CHICAGO Passes The Soda Tax After A Circuit Judge Ruled In Cook County’s Favor.





Via The Chicago Suntimes

Cook County’s sweetened beverage tax will go into effect Aug. 2 after a circuit judge ruled in the county’s favor.
Judge Daniel Kubasiak announced his ruling Friday afternoon, lifting a previous restraining order. While the tax was on hold, the county laid off hundreds of public employees.
“The court concludes that the merchants have not and that the county’s motion to dismiss must be granted.”

The new tax will be added on top of Chicago’s highest in the nation sales tax of 10.25 percent and the city’s 3 percent tax on non-alcoholic beverages

With the new sugary beverage tax, soda in Chicago will be some of the most expensive in the nation as a $4 12-pack of soda will cost $5.97, an effective tax rate of nearly 50 percent.



The controversial tax was supposed to go into effect July 1, but a lawsuit from the Illinois Retail Merchants Association and other retailers stalled the tax.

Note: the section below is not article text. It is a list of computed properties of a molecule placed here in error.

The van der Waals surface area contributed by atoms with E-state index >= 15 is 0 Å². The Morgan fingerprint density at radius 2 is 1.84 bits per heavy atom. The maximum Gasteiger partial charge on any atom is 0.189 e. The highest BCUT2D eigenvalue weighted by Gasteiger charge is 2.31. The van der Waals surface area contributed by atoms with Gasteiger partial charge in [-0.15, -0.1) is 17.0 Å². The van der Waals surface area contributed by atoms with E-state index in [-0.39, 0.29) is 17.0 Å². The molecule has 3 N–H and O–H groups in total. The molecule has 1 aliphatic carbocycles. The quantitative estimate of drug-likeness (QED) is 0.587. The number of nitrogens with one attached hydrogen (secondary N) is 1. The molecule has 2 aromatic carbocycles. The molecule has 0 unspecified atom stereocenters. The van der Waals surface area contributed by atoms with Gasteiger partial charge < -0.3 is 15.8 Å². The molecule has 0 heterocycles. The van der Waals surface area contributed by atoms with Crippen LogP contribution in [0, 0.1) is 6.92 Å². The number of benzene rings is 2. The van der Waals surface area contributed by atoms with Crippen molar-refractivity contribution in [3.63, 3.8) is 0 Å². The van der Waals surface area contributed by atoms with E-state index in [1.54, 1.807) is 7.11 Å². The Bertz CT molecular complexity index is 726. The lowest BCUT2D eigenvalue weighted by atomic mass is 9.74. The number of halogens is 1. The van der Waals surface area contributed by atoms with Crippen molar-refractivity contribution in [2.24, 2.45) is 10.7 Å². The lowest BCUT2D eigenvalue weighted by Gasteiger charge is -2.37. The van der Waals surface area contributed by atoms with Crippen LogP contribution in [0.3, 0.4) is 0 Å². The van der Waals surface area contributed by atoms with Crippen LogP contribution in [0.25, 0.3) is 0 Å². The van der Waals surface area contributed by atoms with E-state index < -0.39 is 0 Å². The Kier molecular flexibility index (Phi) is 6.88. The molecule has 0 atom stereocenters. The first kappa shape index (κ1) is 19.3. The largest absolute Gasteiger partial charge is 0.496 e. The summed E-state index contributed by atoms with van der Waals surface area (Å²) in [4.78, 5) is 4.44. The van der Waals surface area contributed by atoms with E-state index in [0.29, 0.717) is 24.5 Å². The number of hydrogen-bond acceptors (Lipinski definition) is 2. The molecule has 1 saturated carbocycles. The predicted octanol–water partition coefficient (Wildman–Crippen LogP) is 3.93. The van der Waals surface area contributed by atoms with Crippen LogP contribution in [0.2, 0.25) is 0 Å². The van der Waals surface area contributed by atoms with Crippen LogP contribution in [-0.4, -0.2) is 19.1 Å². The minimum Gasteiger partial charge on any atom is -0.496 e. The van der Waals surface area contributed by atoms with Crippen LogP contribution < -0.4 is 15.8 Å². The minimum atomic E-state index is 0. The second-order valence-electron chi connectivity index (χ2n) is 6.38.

Kubasiak issued a temporary restraining order on the tax on June 30.
That order was continued another week, to July 12, and another, to July 21, and then once more until Friday.




“I can only imagine the outrage felt by consumers throughout Cook County as they may soon have to pay this tax.”
David Ruskin, who represented the merchants, said that a notice of appeal to the Illinois Appellate Court was possible but they needed to “digest” that and “determine what the next best steps are.”
Preckwinkle said in a statement that the lost revenue from the tax means the county will continue reviewing its finances.





“The delay in implementing the tax caused by the merchants’ lawsuit forced us to put into motion cost-saving measures to cope with this revenue loss, which currently is at least $17 million,” Preckwinkle said. 

“Until we are able to fully implement and collect revenues from this tax, we will continue to review our financial position and make adjustments accordingly.”
“This is an invitation for residents in this county to leave the county and shop elsewhere which puts retailers at risk and, frankly, puts the county’s budget at risk.”